Jonah was terrified. He wanted to go home. He wanted nothing to do with doctors or shots. He hates shots. I had already tortured him that day with a trip to the dermatologist for a rash (no shots). He didn't want "a doctor day" anymore. He wanted to go home and play video games. I wanted to go home and play video games. But we are here, and he was in my arms. 

We waited for about 4 more hours until he was evaluated by the doctor. Then a trauma surgeon. Then the chief of trauma surgery. Jonah told every doctor that they were doing the same thing. "The last doctor looked into my eyes too. Someone needs to do something different. How come you all do the same thing?"

He made everyone laugh.

The "repeating" doctors came to a consensus: He really was okay and no intrusive imaging or observing overnight was necessary. He could go home. HE. WAS. OKAY.

I was happy that they repeated this. And I am tortured by the thing they also repeated: "His Car Seat Saved His Life."

We were just about to get him a booster.

That night, 4.5 hours after his supposed bedtime, I kissed him tighter and breathed prayer into his entire body.

He was in THAT car?

The next morning, Jonah insisted on going to school. Nothing hurt. Nothing felt funny. Nothing except talking about the accident bothered him.

He wanted to go to school. As a cowboy. And I didn't stop him.

I was told the next day by his teachers that he requested some time to sit down and tell the kids after playing in the yard about "the crash." He turned off the lights. Sat all the children in a circle. Got out two toy cars and reenacted their accident.  He told them how important it was to wear a seatbelt and stay in a car seat. NOT a booster. He told them that every doctor did the same thing but he went home and is okay. He asked them if anyone had questions. The children, of course, got excited and started talking about cars and crashes they had seen. Jonah told them to stay "on topic."

He's okay. I.... I am still in shock. Still in disbelief. Still perseverating on the "what ifs."

Everything feels more fragile and more important now. And while I hope to close my eyes again at night without seeing the car flipped and my son crying, I know I will never take for granted another moment of time spent with a cowboy named Jonah again.

July 11, 2012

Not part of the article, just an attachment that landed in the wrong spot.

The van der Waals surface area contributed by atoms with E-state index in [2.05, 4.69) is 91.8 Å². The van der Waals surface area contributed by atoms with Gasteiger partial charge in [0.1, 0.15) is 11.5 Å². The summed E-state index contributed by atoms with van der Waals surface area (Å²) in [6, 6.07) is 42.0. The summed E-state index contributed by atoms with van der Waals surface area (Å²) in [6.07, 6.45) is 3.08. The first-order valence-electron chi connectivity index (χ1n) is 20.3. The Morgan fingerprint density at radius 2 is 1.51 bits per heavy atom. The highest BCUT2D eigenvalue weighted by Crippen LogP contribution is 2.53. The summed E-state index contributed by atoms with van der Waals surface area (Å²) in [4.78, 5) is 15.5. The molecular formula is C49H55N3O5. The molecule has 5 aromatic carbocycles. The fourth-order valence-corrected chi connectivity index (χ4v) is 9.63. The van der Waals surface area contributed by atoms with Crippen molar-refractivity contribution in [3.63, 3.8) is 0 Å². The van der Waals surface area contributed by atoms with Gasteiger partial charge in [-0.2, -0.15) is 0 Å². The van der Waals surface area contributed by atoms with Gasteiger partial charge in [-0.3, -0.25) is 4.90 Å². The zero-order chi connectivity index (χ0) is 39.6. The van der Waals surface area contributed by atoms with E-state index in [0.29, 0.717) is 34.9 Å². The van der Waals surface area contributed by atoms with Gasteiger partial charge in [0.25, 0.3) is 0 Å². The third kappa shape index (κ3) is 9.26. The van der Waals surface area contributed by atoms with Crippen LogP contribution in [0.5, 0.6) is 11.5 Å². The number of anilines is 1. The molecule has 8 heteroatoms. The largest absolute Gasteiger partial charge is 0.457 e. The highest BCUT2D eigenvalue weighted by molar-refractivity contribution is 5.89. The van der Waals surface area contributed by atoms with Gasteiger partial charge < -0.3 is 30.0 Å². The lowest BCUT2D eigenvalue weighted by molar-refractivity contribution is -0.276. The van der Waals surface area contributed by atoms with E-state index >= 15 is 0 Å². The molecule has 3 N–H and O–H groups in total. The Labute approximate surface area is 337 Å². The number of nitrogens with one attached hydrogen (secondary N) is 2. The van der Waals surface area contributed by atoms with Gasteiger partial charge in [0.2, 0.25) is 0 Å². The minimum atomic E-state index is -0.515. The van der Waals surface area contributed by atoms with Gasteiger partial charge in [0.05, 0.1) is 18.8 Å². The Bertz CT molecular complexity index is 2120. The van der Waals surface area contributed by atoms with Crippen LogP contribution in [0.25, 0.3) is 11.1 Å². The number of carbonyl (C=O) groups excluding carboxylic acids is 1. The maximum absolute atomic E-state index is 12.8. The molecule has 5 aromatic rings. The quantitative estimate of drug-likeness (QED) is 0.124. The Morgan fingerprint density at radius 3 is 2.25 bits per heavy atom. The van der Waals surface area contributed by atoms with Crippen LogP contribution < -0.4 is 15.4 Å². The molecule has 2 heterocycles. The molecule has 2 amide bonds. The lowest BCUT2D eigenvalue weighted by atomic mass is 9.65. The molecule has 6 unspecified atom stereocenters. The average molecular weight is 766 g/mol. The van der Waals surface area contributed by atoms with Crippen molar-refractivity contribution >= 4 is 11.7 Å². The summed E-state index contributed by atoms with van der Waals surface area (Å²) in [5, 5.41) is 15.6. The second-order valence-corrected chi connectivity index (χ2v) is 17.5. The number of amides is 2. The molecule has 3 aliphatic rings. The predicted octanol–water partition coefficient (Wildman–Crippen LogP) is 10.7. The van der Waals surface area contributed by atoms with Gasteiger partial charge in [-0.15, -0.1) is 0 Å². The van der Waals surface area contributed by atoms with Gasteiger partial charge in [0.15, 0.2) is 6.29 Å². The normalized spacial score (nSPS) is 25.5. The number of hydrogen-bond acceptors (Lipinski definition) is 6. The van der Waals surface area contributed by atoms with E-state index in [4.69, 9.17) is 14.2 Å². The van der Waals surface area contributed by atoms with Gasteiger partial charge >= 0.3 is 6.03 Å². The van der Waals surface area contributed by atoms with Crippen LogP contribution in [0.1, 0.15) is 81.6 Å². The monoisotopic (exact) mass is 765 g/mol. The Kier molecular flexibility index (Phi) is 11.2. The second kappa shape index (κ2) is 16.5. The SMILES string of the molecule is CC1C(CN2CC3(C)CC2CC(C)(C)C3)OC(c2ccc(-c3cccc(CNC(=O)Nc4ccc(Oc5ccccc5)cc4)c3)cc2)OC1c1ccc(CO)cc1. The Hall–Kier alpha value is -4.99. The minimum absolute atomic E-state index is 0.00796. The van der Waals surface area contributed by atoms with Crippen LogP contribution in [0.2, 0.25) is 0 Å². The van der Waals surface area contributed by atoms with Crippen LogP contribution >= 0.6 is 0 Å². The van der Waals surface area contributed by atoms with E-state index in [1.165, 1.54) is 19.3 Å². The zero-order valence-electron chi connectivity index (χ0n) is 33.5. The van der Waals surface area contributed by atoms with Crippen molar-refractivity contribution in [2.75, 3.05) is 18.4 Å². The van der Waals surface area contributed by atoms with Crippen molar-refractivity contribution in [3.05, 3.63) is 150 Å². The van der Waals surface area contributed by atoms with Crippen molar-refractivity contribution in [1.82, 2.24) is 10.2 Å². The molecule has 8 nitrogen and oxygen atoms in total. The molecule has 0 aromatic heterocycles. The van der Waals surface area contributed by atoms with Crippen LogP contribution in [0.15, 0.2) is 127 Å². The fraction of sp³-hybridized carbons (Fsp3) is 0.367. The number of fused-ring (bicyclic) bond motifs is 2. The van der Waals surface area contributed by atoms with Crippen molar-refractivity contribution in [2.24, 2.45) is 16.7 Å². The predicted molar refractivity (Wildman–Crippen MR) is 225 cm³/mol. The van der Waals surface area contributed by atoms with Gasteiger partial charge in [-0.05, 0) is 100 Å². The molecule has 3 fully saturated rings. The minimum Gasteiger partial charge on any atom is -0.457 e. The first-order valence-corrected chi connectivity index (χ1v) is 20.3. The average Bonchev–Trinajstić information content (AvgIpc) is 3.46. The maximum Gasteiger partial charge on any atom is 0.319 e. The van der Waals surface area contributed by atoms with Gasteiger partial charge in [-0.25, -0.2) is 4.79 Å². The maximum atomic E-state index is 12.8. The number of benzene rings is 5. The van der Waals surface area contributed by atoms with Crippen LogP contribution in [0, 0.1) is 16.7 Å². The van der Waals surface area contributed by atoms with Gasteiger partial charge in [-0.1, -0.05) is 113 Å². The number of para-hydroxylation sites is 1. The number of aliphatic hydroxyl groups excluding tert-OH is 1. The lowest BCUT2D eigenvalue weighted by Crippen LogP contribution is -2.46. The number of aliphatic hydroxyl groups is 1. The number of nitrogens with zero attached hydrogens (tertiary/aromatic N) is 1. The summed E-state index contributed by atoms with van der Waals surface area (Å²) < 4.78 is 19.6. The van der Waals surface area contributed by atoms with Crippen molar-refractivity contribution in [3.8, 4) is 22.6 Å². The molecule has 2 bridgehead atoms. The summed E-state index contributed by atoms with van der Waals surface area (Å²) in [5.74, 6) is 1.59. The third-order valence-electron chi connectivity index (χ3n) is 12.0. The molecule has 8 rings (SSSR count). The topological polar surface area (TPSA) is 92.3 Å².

Not exactly wordless, but it's definitely nice!

July 9, 2012


A few weeks ago I had the pleasure of having lunch with my friend, author and trend/marketing expert Jane Buckingham. Jane is one of those people who you could talk to all day... She is not only brilliant and interesting, but she's polite, poised and elegant. We're not that far apart in age, but I want to be her when I grow up. I asked her if I could share one of her posts from "The Modern Girls Guide to Raising Decent Daughters" -- Though I'm trying to raise a decent son (or mensch), I love the issues Jane raises and the insight she has to parenting....  Here's a post about popularity, friendships, and how much or little as parents we should think about getting involved in this part of our children's lives.  (Thank you, Jane!)

We all know who the popular kids are. That golden 10% of the class who everyone talks about,; everyone likes; everyone wants to be like. They’re the ones whose hair seems preternaturally shiny and bouncy. They never get a zit or an ugly sweater. They were perfectly portrayed in the classic Mean Girls? These days they’re even the smartest kids in the class. They have perfect easy lives, right?
For the 90% of us who weren’t popular (I STILL feel like I’m going through an awkward phase), there seems to be a goal, almost as strong as getting your kid into college, to have one’s child be popular.  But should we really want our kids to be popular? Well, there is a difference between being popular and having friends. Having friends is essential. Being the IT girl may not be.
Girls tend to create a small more intimate group of 3-4 friends or have a best friend while boys may have a looser but larger group of friends and not a notable “best” friend. Ideally, your child will have friends who support them, keep their secrets, help them have fun, have a similar sense of humor and passions. Not surprisingly, it is the quality of the friendship rather than the number of friends that is most important.
As early as the tween years, kids will seek the approval of peers by being “in” versus “out.” For them, being part of the Popular group signifies that they are “somebody.” To “not be” means they are “nobody.” And while today’s teens seem to be becoming increasingly more tolerant of differences and individuality, often meeting peer standards for dressing and behaving can a big deal to kids. This isn’t about not being invited to a party or being on an IM chat, it’s the risk of being cut out or badly labeled.

July 5, 2012